AM  Vol.8 No.11 , November 2017
Complete Convergence of Weighted Sums for Asymptotically Almost Negatively Associated Sequences
Author(s) Jun An
ABSTRACT
For weighted sums of asymptotically almost negatively associated (AANA) random variables sequences, we use the Rosenthal type moment inequalities and prove the Marcinkiewicz-Zygmund type complete convergence and obtain the complete convergence rates. Our results extend some known ones.

1. Introduction

A sequence { X n , n 1 } of random variables is said to be asymptotically almost negatively associated (AANA, in short) if there exists a nonegative sequence q ( n ) 0 as n such that

Cov ( f ( X n ) , g ( X n + 1 , X n + 2 , , X n + k ) ) q ( n ) [ Var f ( X n ) Var ( g ( X n + 1 , X n + 2 , , X n + k ) ) ] 1 / 2 (1.1)

for all n , k 1 and for all coordinate wise nondecreasing continuous functions f and g whenever the variances exist. { q ( n ) , n 1 } is said to be the mixing coefficients of { X n , n 1 } .

Chandra and Ghosal [1] firstly introduced this concept, and gave a following example. Let X n = ( 1 + a n ) 1 / 2 ( Y n + a n Y n + 1 ) , n 1 , where { Y n , n 1 } are independent random variables with common distribution N ( 0 , 1 ) , then { X n , n 1 } is an AANA sequence. At the same time, the Kolmogorov type inequality and strong law of large numbers (SLLN) were proved.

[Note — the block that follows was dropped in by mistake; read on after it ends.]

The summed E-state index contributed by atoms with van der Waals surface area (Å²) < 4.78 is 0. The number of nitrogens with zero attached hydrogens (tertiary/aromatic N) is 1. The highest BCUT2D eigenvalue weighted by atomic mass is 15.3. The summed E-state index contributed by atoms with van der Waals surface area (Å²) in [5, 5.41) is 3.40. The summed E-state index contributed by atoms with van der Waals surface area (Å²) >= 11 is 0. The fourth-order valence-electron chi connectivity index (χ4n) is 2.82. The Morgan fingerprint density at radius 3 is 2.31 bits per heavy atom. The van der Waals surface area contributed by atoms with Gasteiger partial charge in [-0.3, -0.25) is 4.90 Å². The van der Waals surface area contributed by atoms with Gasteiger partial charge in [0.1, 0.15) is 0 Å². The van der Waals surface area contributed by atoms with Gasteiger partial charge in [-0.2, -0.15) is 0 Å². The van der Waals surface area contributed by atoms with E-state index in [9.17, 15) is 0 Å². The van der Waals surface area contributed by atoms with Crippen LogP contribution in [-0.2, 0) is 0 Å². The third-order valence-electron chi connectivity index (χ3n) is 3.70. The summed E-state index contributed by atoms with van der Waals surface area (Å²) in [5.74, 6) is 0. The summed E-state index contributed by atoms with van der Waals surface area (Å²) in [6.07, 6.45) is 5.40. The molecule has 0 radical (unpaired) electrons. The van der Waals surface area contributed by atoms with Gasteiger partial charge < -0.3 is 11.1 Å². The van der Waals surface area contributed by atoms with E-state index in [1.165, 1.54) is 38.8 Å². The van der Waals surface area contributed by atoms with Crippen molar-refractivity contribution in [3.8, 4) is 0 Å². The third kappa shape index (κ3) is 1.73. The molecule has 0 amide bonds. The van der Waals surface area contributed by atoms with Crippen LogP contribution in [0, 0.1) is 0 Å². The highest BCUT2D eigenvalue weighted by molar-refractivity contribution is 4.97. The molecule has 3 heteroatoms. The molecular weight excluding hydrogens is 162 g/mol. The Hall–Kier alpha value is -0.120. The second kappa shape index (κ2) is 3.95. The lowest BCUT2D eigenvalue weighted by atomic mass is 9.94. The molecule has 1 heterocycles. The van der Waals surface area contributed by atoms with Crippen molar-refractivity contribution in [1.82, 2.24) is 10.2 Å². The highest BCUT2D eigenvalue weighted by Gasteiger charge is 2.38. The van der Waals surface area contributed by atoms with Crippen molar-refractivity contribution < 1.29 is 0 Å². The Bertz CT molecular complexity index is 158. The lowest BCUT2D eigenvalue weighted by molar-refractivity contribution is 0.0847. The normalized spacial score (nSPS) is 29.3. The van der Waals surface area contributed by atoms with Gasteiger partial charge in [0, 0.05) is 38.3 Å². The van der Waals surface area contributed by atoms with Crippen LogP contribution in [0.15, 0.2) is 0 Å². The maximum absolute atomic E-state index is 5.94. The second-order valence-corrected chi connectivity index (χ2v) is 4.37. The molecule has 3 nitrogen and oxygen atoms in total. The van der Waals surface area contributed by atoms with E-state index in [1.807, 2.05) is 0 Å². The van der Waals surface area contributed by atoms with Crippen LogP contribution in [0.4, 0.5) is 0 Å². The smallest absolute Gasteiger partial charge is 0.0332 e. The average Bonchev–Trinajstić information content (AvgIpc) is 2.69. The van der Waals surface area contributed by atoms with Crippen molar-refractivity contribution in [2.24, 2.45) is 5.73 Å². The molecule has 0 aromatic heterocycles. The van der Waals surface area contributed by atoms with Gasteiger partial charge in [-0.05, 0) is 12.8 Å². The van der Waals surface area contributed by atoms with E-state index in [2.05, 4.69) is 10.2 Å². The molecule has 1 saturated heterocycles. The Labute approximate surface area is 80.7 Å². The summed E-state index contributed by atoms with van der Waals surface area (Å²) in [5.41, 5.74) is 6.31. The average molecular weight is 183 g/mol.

From then on, many authors have studied the various limit properties for AANA sequences. For example, Chandra and Ghosal [2] [3] obtained the almost sure convergence of weighted average, Kim, Ko and Lee [4] established the Hajek-Renyi type inequalities and Marcinkiewicz-Zygmund type SLLN, Cai [5] investigated the complete convergence of weighted sums, Yuan and An [6] got the Rosenthal type inequalities, L p convergence, complete convergence and Marcinkiewicz-Zygmund type SLLN, Wang, Hu and Yang [7] obtained the complete convergence and SLLN, etc. and so on. We see the following theorems.

Theorem A. (Kim, Ko and Lee [4] ) Let { a n i , 1 i n , n 1 } be a sequence of real numbers with sup n 1 i = 1 n | a n i | < and let { X n , n 1 } be a sequence of identically distributed, mean zero AANA random variables with E | X 1 | p < , 0 < p < 2 . If n = 2 q 2 ( n ) < , then

1 n 1 / p i = 1 n a n i X i 0 a .s . (1.2)

Theorem A generalizes the Marcinkiewicz-Zygmund SLLN (Chow and Teicher [1] , or Gut [8] ) for the independent identically distributed (i.i.d.) sequences to the weighted sums of AANA sequence.

Theorem B. (Cai [5] ) Let { a n i , 1 i n , n 1 } be a sequence of real numbers with i = 1 n a n i 2 = O ( n ) , and let { X n , n 1 } be a sequence of mean zero AANA random variables. Let n = 1 q 2 ( n ) < . If E | X | p < , for 0 < p < 2 and P ( | X i | > x ) P ( | X | > x ) , x > 0 . Then for all ε > 0 ,

n = 1 1 n P ( max 1 k n | i = 1 k a n i X i | > ε n 1 / p ) < . (1.3)

Theorem C. (Yuan and An [6] ) Let { X n , n 1 } be an AANA sequence of identically distributed random variables with mixing coefficients { q ( n ) , n 1 } , α p > 1 , α > 1 / 2 , and suppose that E X 1 = 0 for α 1 . If n = 1 q 2 / ( 3 r ) ( n ) < where r = ( α p 1 ) / ( α 1 / 2 ) + p + 2 , then E | X 1 | p < is equivalent to

n = 1 n α p 2 P ( max 1 k n | i = 1 k X i | > ε n α ) < . (1.4)

The main purpose of this paper is to further investigate the complete convergence, almost sure convergence and complete convergence rate of weighted sums for AANA random variable sequences. In the following sections, theorem 2.1 (Section 2) extends theorem A to some more relaxed conditions and gets a more general result. Theorem 2.2 is about complete convergence rates which extends theorem B and theorem C to the cases of weighted sums.

2. Main Results